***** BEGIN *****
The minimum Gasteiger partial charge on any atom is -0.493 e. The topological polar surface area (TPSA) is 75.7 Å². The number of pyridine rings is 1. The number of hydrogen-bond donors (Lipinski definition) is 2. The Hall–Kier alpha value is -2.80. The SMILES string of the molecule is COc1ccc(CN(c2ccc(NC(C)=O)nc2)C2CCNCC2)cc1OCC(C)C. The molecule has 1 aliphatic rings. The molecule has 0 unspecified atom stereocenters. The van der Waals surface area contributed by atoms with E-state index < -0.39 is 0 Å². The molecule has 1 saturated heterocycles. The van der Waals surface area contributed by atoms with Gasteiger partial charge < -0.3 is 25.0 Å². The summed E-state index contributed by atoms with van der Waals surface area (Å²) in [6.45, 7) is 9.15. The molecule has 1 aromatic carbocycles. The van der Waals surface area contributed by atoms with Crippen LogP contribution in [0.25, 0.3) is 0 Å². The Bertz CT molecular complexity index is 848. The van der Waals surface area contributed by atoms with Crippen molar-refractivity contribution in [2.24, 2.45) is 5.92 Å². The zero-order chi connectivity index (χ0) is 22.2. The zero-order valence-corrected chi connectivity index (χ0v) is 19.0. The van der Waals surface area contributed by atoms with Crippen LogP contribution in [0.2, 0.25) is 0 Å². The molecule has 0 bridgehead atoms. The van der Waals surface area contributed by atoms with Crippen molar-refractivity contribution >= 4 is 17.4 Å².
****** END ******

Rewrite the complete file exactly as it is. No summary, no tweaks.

The minimum Gasteiger partial charge on any atom is -0.493 e. The topological polar surface area (TPSA) is 75.7 Å². The number of pyridine rings is 1. The number of hydrogen-bond donors (Lipinski definition) is 2. The Hall–Kier alpha value is -2.80. The SMILES string of the molecule is COc1ccc(CN(c2ccc(NC(C)=O)nc2)C2CCNCC2)cc1OCC(C)C. The molecule has 1 aliphatic rings. The molecule has 0 unspecified atom stereocenters. The van der Waals surface area contributed by atoms with E-state index < -0.39 is 0 Å². The molecule has 1 saturated heterocycles. The van der Waals surface area contributed by atoms with Gasteiger partial charge < -0.3 is 25.0 Å². The summed E-state index contributed by atoms with van der Waals surface area (Å²) in [6.45, 7) is 9.15. The molecule has 1 aromatic carbocycles. The van der Waals surface area contributed by atoms with Crippen LogP contribution in [0.25, 0.3) is 0 Å². The Bertz CT molecular complexity index is 848. The van der Waals surface area contributed by atoms with Crippen molar-refractivity contribution in [2.24, 2.45) is 5.92 Å². The zero-order chi connectivity index (χ0) is 22.2. The zero-order valence-corrected chi connectivity index (χ0v) is 19.0. The van der Waals surface area contributed by atoms with Crippen LogP contribution in [0.2, 0.25) is 0 Å². The molecule has 0 bridgehead atoms. The van der Waals surface area contributed by atoms with Crippen molar-refractivity contribution >= 4 is 17.4 Å².